Alex Ferguson during the 1989/90 season.

How Ferguson's Reds changed course of history

Thursday 02 January 2020 12:41

Thirty years ago, Manchester United faced a third-round away tie against the team that had knocked us out of the FA Cup in the previous campaign.

Alex Ferguson's team had been beaten in the last eight by Brian Clough's Nottingham Forest in 1989 but had a chance to avenge that loss, albeit after being handed an extremely tricky tie in the draw.

At least in that respect, history is repeating itself this weekend. Ole Gunnar Solskjaer's men were eliminated at Molineux in last year's sixth round and return to the Black Country determined to overcome an obviously difficult challenge against a talented side.

Watch Mark Robins's famous goal against Nottingham Forest.

Much has been said and written about that day at the City Ground on 7 January and the pressure Ferguson faced. After all, United were without a win in eight games, since a 3-1 success at Luton Town on 18 November.

Looking at the headlines and previews in the build-up to the tie, the agenda was clear.

One screamed 'D-Day for under-fire Ferguson' and spoke of the Scot facing his Waterloo. Another said you would conclude the result was a foregone conclusion if you had seen how Forest performed against Liverpool in a recent game.

"Things look bleak for Ferguson," concluded respected Irish writer Eamon Dunphy in one column. "Clough's Forest will probably win this afternoon."

England's goalkeeping great Gordon Banks was certainly dismissive when asked to select his FA Cup winner at Wembley in May. "United have no chance," he said. "They are at a low ebb."

This "crunch" encounter was also one the Reds would be approaching with a squad depleted by injuries.

Bryan Robson only joined the FA Cup run at the semi-final stage.

Captain Bryan Robson was always a big miss for United and his persistent groin problem meant he had been out since a good team performance in a 0-0 draw at Liverpool, a couple of days before Christmas.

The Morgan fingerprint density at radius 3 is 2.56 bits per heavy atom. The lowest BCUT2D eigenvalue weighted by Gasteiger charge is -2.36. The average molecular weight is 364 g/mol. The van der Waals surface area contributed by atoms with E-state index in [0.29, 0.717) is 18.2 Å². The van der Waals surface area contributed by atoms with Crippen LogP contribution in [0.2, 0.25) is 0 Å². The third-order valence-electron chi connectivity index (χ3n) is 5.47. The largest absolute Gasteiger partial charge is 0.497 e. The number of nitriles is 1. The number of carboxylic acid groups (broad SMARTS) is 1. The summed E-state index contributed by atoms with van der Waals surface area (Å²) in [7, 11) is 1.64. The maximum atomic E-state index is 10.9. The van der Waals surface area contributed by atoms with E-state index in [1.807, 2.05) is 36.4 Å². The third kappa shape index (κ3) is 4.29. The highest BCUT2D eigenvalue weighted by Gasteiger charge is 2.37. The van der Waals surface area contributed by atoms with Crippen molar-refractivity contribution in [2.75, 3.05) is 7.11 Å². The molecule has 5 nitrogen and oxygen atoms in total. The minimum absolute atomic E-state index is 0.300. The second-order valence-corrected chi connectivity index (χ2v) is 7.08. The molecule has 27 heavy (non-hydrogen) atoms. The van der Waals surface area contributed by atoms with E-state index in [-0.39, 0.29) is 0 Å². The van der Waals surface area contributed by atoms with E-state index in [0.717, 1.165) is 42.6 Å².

"Without him, United, all too often, look like a joke," was a line in one of the newspapers as Ferguson contemplated risking his skipper for such a critical game.

There was speculation Robson would be patched up in order to start but his manager said on the eve of the Forest clash: "If Bryan says he is fit, he will play. It goes without saying we'd rather have Bryan in the side than be without him. But that does not mean we are going to roll over and surrender if he does not play, though."

Neil Webb, Paul Ince and Danny Wallace - all summer signings - were already sidelined. Lee Sharpe was injured in the week leading up to the clash.

Jim Leighton made a crucial save against Nottingham Forest.

Ferguson turned to youth with Russell Beardsmore drafted in and it was another homegrown product, Mark Robins, who, of course, scored the all-important winner to defeat Forest and go down in folklore, considering the success one clever nod of his head would, ultimately, spark.

"That is the most important goal I have scored," commented Robins afterwards. "It was an instinctive thing. I didn't think about trying to place it, I just headed it. It was a brilliant ball from Mark Hughes. I couldn't miss really."

It was only Robins's third full game in the first team and, in truth, little else is replayed from the game. How differently things might have turned out had Forest converted one of several late chances to equalise.

Jim Leighton denied Garry Parker and Nigel Jemson twice missed the target from promising positions. Nigel Clough felt he deserved a penalty after a challenge by Gary Pallister and, most dramatically, Jemson had the ball in the net with five minutes remaining, only for referee Lester Shapter to rule it out for a foul on keeper Leighton.

Mark Robins also scored the winner in the semi-final replay against Oldham Athletic.

Meanwhile, Robson, as it turned out, was some way off getting fit again. He did not return to the side until the semi-final with Oldham Athletic in April.

Yet the Reds managed without him, despite being drawn away from home in every round of the competition. Three Uniteds - Hereford, Newcastle and Sheffield - were all eliminated in single-goal victories.

Ferguson's men did it the hard way, earning his first trophy as manager of the club and ushering in an era of unprecedented success, proving you never know what is around the corner in football.

Here's hoping Ole's side can use the Wolves tie as a springboard for more silverware, particularly with the Carabao Cup semi-finals with Manchester City also rapidly approaching.